Salvage the Bones

Salvage the Bones Study Guide

Salvage the Bones is Jesmyn Ward’s second novel and the recipient of the 2011 National Book Award.

Deeply in dialogue with the Southern Gothic genre, Ward's narrative functions as a gritty yet dreamy first-person account of Hurricane Katrina's impact on a black family in the American South, told through the eyes of its 15-year-old matriarch, Esch. The novel is set in the fictional Bois Sauvage, Mississippi, which is based on Ward’s hometown, De Lisle, Mississippi. Several aspects of the story were inspired by Ward’s real-life experiences, from the impending hurricane (Ward experienced Hurricane Katrina firsthand) to China, the pit bull that the narrator’s brother, Skeetah, raises (Ward’s father raised and fought pit bulls).

Ward chose to set the novel in the days leading up to Hurricane Katrina partially because she felt the natural disaster had “receded from public consciousness,” and partially in answer to those who had publicly criticized survivors of the storm for resisting evacuation.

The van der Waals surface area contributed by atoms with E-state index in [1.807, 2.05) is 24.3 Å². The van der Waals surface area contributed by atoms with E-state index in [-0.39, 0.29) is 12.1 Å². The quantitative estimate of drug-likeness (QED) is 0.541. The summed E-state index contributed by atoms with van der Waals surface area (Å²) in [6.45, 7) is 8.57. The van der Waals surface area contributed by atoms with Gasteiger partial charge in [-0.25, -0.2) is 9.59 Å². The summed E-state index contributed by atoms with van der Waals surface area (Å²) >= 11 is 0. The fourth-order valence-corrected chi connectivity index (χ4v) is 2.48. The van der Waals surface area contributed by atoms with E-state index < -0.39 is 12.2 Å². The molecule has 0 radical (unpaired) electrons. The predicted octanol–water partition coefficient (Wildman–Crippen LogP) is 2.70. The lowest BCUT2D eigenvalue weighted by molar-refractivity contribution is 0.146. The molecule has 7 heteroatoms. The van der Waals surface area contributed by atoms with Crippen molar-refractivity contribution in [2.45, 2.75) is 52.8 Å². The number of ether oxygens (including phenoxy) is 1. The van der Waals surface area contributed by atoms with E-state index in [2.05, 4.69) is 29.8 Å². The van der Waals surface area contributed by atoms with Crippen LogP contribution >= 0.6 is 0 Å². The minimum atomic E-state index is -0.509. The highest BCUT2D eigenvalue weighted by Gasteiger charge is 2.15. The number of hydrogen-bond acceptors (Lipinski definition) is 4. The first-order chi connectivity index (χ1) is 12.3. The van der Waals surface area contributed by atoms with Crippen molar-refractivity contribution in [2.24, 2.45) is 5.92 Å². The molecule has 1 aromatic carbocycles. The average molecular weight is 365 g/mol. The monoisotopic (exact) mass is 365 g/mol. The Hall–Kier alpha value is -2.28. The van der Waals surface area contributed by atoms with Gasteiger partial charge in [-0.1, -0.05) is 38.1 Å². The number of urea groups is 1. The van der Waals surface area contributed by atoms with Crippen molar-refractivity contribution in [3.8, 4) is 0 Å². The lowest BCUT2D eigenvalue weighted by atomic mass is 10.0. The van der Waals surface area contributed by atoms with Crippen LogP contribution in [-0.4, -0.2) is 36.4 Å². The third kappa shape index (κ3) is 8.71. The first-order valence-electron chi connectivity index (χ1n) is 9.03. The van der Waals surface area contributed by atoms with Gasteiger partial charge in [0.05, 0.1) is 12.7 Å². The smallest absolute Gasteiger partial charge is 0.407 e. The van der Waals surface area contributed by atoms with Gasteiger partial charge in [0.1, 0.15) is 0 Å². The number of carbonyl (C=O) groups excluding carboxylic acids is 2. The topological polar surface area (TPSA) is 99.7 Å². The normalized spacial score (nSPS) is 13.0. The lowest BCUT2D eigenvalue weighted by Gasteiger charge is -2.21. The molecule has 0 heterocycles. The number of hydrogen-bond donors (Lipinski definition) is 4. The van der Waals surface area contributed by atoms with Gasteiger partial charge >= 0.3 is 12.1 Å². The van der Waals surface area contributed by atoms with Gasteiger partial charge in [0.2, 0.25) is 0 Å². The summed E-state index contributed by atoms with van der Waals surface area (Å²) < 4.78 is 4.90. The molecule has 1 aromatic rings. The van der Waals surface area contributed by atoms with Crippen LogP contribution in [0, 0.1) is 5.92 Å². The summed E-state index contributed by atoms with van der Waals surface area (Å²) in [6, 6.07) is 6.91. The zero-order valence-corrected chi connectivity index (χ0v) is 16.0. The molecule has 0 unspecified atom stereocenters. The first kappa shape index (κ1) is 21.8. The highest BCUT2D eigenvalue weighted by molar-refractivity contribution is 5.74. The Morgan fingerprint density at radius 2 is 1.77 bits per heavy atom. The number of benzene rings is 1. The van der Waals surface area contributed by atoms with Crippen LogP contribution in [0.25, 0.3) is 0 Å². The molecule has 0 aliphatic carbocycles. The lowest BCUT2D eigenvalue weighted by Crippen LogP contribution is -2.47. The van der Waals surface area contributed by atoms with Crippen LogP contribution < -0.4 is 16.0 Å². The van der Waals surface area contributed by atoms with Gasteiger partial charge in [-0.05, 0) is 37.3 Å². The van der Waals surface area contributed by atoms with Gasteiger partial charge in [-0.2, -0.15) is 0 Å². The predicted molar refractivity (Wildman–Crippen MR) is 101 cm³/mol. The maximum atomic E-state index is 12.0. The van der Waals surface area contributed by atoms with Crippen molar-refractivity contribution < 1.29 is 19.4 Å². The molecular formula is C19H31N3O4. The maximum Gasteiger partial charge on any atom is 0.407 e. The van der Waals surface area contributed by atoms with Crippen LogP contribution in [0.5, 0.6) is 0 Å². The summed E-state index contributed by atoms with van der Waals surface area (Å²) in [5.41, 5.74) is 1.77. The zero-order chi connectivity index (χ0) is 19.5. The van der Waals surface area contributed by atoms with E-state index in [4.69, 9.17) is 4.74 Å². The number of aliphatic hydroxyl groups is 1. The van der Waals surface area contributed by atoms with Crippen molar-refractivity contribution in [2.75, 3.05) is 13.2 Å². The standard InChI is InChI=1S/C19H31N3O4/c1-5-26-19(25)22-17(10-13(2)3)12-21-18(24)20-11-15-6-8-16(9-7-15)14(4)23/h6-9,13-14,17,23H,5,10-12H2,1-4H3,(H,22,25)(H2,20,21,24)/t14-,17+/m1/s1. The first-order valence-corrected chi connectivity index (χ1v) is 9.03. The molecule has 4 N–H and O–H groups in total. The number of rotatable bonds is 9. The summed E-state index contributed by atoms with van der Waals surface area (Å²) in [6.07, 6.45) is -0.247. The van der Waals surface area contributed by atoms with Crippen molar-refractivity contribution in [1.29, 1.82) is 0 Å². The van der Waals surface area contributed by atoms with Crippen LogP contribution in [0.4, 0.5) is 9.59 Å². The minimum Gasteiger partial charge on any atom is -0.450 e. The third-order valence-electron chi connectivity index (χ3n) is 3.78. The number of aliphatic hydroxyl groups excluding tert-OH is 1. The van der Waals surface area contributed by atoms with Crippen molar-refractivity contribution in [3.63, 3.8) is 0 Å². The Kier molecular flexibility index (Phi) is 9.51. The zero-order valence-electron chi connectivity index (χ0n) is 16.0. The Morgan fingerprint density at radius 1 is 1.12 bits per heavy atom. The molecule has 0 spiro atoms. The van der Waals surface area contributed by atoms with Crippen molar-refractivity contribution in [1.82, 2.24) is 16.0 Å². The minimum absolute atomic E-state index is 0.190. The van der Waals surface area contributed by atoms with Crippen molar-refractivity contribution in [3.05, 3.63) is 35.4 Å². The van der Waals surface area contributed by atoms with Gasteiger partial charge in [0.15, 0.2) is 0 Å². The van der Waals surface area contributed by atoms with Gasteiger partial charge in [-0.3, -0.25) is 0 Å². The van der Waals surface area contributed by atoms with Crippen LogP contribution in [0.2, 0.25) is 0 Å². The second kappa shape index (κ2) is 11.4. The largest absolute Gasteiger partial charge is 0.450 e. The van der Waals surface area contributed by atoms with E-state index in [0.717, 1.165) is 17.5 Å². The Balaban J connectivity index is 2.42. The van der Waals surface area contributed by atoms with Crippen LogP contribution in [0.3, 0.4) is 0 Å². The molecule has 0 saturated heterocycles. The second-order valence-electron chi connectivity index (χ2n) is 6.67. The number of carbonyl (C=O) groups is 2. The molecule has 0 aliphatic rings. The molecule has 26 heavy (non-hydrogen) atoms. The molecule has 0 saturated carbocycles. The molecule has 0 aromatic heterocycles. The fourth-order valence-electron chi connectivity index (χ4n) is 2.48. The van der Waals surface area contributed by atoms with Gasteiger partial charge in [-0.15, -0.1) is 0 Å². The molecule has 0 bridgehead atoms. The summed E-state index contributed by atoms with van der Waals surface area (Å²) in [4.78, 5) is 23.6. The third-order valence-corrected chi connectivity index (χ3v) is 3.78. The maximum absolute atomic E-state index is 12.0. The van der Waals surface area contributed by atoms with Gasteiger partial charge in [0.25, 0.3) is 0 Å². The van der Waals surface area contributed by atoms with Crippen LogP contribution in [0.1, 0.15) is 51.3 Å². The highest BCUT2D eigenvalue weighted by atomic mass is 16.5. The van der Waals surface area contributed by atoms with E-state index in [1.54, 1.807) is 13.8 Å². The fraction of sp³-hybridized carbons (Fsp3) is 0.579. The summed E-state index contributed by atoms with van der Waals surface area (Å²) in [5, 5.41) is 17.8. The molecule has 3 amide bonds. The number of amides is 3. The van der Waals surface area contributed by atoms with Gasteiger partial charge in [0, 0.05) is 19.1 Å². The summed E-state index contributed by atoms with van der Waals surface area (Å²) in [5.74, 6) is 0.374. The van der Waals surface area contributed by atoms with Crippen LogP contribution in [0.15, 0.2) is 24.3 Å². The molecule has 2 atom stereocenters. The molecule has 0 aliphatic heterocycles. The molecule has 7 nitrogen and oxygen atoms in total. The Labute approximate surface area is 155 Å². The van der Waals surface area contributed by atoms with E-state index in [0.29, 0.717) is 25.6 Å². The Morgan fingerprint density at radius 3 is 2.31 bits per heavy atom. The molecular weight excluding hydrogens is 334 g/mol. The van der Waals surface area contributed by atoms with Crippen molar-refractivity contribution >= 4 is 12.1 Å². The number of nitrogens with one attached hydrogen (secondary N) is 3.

Frequently invoking themes of survival and apocalypse, Ward was strongly influenced by Biblical allegory and Southern Gothic writers such as William Faulkner. It was in appealing to such genres, and particularly in weaving Greek mythology into the main character’s story, that Ward sought to situate her own writing as part of the larger Western literary tradition, a canon from which she often felt excluded as a female, African-American writer (The Paris Review).

“I understood that I wanted to write about the experiences of the poor, and the black and the rural people of the South,” Ward said in her acceptance speech at the 2011 National Book Awards, “so that the culture that marginalized us for so long would see that our stories were as universal, our lives as fraught and lovely and important, as theirs” (Lyceum Agency).

The book was published in 2011 to wide acclaim from critics; Parul Sehgal of The New York Times wrote, “Jesmyn Ward makes beautiful music, plays deftly with her reader’s expectations: where we expect violence, she gives us sweetness. When we brace for beauty, she gives us blood” ("Surviving Katrina").